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Many of us have seen the article Distance Secrets, but what I think may be the most important part of improving distance seems hard to understand and even harder to master-- from the article:

Your wrist should not continue forward to sling the disc out; instead it should come to an abrupt, steely stop. At this point your wrist should be stiff and held motionless, so try to stiffen your fingers, wrist, and arm as much as possible at the moment of impact of the snap. It's similar to a karate chop in that there is very little wrist motion. You don't want to keep your wrist stiff throughout the whole throw, though. At the beginning of the throw you want to only have enough tension in the fingers and wrist to hold the disc in launch position. You only become tight at the hit. Notice, too, that using the tendon bounce does not mean that your arm stops just because your wrist motion stops.

I've read it and read it but it doesn't seem to take yet. What has anyone else done to get good snap and learn what appears to be difficult muscle-memory?

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I should also mention the position the wrist stops at. The wrist does not stop at a straight, (handshaking), position, but rather more open. This open position can be as little as 20 degrees open to more than 45 degrees. The more open the finishing position, the easier it is to get the nose down.
Who wrote this article? Im not sure what I read makes much sense. In every other sport that involves throwing something, you use your wrist to add the last second extra power or rotation. The only thing I can think of where you are supposed to keep your wrist straight or tight when throwing something is in fly fishing, and that is because you have a 9-foot long fly rod that is designed to flex under pressure, then spring back, so essentially, the fly rod is providing the wrist snap for you.I throw sidearm drives, and backhand approach and putts, and I try to think of my throwing motion as similar to a bull whip- the motion travels from thicker parts,(shoulder, bi/triceps) down to the thinner parts, forearms, wrist, fingers. In a bull whip, all that energy is built up in the thicker sections transfers to the thin parts resulting in a sonic boom- it is not the whip hitting a solid surface which makes the noise, but rather the tip moves faster than the speed of sound which creates a sonic boom. imagine how much energy is required to do that, and how that principal can be applied to folf.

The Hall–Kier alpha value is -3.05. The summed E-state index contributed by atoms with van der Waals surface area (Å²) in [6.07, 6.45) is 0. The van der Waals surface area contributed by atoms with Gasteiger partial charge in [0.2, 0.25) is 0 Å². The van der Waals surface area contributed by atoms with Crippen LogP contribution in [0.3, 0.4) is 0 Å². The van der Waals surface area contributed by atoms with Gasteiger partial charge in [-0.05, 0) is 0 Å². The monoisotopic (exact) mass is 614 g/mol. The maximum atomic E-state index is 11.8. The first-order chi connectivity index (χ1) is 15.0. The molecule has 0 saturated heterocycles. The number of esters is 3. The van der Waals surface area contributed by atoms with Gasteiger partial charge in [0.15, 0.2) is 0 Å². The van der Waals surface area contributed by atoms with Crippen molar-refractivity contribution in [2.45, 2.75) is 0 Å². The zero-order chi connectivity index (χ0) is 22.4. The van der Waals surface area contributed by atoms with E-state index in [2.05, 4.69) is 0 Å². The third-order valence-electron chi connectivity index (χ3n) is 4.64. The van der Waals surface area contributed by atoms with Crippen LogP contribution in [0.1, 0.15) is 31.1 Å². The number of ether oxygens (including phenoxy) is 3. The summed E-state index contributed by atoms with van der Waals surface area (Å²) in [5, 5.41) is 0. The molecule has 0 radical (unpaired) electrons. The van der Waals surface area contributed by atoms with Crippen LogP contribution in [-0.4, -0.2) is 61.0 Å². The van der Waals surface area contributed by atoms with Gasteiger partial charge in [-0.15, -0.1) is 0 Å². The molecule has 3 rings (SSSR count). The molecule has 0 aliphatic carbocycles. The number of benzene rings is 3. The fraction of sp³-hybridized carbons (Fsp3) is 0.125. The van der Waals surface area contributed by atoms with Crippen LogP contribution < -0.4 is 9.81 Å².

do what feel right and natural, if your trying and trying, but cant master what the article says, maybe its not you.

Personaly, I believe the wrist snap adds extra RPMs to a disc in flight, and the added RPMs increase stability, accuracy, and because the disc is spinning faster, it reduces air resistance which increases distance.